Undue Hardship: An Employer's Defense to a Reasonable Accommodation Claim

The federal Americans with Disabilities Act (ADA) prohibits employment discrimination against applicants and employees with disabilities. It also requires employers to provide reasonable accommodations to allow employees with disabilities to do their jobs, unless doing so would create undue hardship.

By , J.D. · UC Berkeley School of Law

The federal Americans with Disabilities Act (ADA) prohibits employment discrimination against applicants and employees with disabilities.

It also requires employers to provide reasonable accommodations to allow employees with disabilities to do their jobs, unless doing so would create undue hardship.

If an accommodation would be too costly or otherwise put too large a burden on the employer, it is not required by the ADA.

What is a Reasonable Accommodation Under the ADA?

Reasonable accommodations are changes to the worksite, job duties, or the manner in which a job is usually performed that will allow an employee with a disability to perform the essential functions of a position.

Reasonable accommodations may also be necessary during the application process (for example, to allow a blind applicant to take a written test) or to allow employees with disabilities to enjoy the other "benefits and privileges" of employment. For instance, an employer may have to make a training program or company picnic accessible to employees with disabilities.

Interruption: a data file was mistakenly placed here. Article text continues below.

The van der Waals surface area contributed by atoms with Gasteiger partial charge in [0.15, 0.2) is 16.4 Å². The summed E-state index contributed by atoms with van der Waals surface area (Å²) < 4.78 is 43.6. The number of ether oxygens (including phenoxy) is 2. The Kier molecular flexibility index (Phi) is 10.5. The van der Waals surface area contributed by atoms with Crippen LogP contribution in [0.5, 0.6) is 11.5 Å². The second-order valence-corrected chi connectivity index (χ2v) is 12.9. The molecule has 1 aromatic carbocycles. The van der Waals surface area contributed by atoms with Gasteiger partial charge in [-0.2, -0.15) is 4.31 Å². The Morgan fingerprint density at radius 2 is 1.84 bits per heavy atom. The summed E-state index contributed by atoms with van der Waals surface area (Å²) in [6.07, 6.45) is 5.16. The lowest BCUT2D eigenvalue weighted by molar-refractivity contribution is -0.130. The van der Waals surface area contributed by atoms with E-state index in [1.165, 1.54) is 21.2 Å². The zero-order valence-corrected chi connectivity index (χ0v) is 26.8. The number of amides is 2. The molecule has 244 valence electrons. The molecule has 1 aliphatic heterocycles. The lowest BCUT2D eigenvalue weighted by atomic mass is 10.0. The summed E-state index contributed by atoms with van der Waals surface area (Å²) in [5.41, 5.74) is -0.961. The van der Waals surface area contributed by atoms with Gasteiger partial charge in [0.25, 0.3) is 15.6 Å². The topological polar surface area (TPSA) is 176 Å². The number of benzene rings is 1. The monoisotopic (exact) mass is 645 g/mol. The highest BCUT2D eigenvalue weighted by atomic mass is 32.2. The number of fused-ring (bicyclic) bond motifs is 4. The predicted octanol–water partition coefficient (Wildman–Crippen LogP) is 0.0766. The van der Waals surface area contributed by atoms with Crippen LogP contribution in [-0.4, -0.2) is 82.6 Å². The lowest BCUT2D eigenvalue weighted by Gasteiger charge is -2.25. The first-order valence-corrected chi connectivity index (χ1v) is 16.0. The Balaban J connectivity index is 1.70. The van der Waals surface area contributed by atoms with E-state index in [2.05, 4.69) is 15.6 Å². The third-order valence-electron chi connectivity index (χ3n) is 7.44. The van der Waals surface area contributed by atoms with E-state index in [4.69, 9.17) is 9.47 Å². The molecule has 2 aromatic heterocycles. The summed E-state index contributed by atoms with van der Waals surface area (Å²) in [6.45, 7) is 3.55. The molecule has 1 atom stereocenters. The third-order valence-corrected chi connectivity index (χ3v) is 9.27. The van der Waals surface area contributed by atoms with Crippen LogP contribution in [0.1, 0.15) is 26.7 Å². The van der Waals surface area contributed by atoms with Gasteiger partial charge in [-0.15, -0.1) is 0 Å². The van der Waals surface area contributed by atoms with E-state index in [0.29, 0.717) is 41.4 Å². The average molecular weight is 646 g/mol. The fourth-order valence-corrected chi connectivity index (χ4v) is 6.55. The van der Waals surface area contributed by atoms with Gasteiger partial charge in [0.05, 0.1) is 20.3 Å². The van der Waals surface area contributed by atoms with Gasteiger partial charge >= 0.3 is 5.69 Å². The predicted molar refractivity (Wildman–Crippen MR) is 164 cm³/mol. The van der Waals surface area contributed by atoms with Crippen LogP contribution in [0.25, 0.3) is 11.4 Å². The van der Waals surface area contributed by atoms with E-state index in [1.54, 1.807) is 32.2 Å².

The reasonable accommodation rule ensures that employees with disabilities will have equal opportunity in the workplace.

This requirement makes the ADA different from other laws prohibiting discrimination, which only require employers not to consider protected characteristics, such as race or gender, in making employment decisions.

By contrast, the ADA requires employers to take affirmative steps to recognize and adapt to employees with disabilities by providing reasonable accommodation.

Examples of Reasonable Accommodations

Reasonable accommodations can take many forms, including:

  • physical changes to the workplace, such as raising or lowering work surfaces, installing ramps, providing better lighting or sound proofing, or making ergonomical changes to work stations
  • changes to work schedules, such as allowing an employee to come in later, leave earlier, work part-time, or take time off
  • modifications to job duties, such as reassigning marginal tasks to other employees, or
  • changes to workplace policies, such as allowing an employee who uses a wheelchair to wear a modified uniform or allowing an employee with diabetes to take more frequent breaks.

Requesting a Reasonable Accommodation

Employers aren't required to guess that an employee might need a reasonable accommodation or make assumptions about what type of help an employee requires. Instead, the burden is on the employee to ask for an accommodation.

You don't need to use any special language or put your request in writing. You need only to inform your employer that you have a medical condition or disability for which you need a workplace change.